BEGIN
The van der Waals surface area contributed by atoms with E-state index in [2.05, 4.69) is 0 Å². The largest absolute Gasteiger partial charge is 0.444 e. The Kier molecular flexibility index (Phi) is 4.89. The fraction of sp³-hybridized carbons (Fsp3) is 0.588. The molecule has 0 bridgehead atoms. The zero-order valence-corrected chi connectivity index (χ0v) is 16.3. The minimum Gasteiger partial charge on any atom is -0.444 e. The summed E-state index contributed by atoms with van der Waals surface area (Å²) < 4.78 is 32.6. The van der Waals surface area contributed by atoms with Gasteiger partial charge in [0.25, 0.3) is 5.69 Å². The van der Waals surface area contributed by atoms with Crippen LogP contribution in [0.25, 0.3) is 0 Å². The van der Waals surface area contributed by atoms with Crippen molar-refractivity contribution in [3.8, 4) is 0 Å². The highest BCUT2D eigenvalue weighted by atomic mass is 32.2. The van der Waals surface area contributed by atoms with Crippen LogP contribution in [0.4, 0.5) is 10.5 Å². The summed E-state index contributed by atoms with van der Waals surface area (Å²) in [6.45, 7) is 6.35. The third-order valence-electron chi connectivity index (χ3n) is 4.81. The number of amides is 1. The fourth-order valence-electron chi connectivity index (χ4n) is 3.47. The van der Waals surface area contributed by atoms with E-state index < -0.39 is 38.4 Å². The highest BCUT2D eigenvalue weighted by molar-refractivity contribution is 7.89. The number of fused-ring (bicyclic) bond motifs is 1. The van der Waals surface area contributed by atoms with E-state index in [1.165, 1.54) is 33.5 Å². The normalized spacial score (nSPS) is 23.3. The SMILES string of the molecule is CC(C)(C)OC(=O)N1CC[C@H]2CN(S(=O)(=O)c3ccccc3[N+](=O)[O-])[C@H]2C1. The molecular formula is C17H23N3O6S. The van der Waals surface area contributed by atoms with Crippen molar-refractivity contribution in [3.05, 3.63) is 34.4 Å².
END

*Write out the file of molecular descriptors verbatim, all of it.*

The van der Waals surface area contributed by atoms with E-state index in [2.05, 4.69) is 0 Å². The largest absolute Gasteiger partial charge is 0.444 e. The Kier molecular flexibility index (Phi) is 4.89. The fraction of sp³-hybridized carbons (Fsp3) is 0.588. The molecule has 0 bridgehead atoms. The zero-order valence-corrected chi connectivity index (χ0v) is 16.3. The minimum Gasteiger partial charge on any atom is -0.444 e. The summed E-state index contributed by atoms with van der Waals surface area (Å²) < 4.78 is 32.6. The van der Waals surface area contributed by atoms with Gasteiger partial charge in [0.25, 0.3) is 5.69 Å². The van der Waals surface area contributed by atoms with Crippen LogP contribution in [0.25, 0.3) is 0 Å². The van der Waals surface area contributed by atoms with Crippen molar-refractivity contribution in [3.8, 4) is 0 Å². The highest BCUT2D eigenvalue weighted by atomic mass is 32.2. The van der Waals surface area contributed by atoms with Crippen LogP contribution in [0.4, 0.5) is 10.5 Å². The summed E-state index contributed by atoms with van der Waals surface area (Å²) in [6.45, 7) is 6.35. The third-order valence-electron chi connectivity index (χ3n) is 4.81. The number of amides is 1. The fourth-order valence-electron chi connectivity index (χ4n) is 3.47. The van der Waals surface area contributed by atoms with E-state index < -0.39 is 38.4 Å². The highest BCUT2D eigenvalue weighted by molar-refractivity contribution is 7.89. The number of fused-ring (bicyclic) bond motifs is 1. The van der Waals surface area contributed by atoms with E-state index in [1.165, 1.54) is 33.5 Å². The normalized spacial score (nSPS) is 23.3. The SMILES string of the molecule is CC(C)(C)OC(=O)N1CC[C@H]2CN(S(=O)(=O)c3ccccc3[N+](=O)[O-])[C@H]2C1. The molecular formula is C17H23N3O6S. The van der Waals surface area contributed by atoms with Crippen molar-refractivity contribution in [3.05, 3.63) is 34.4 Å².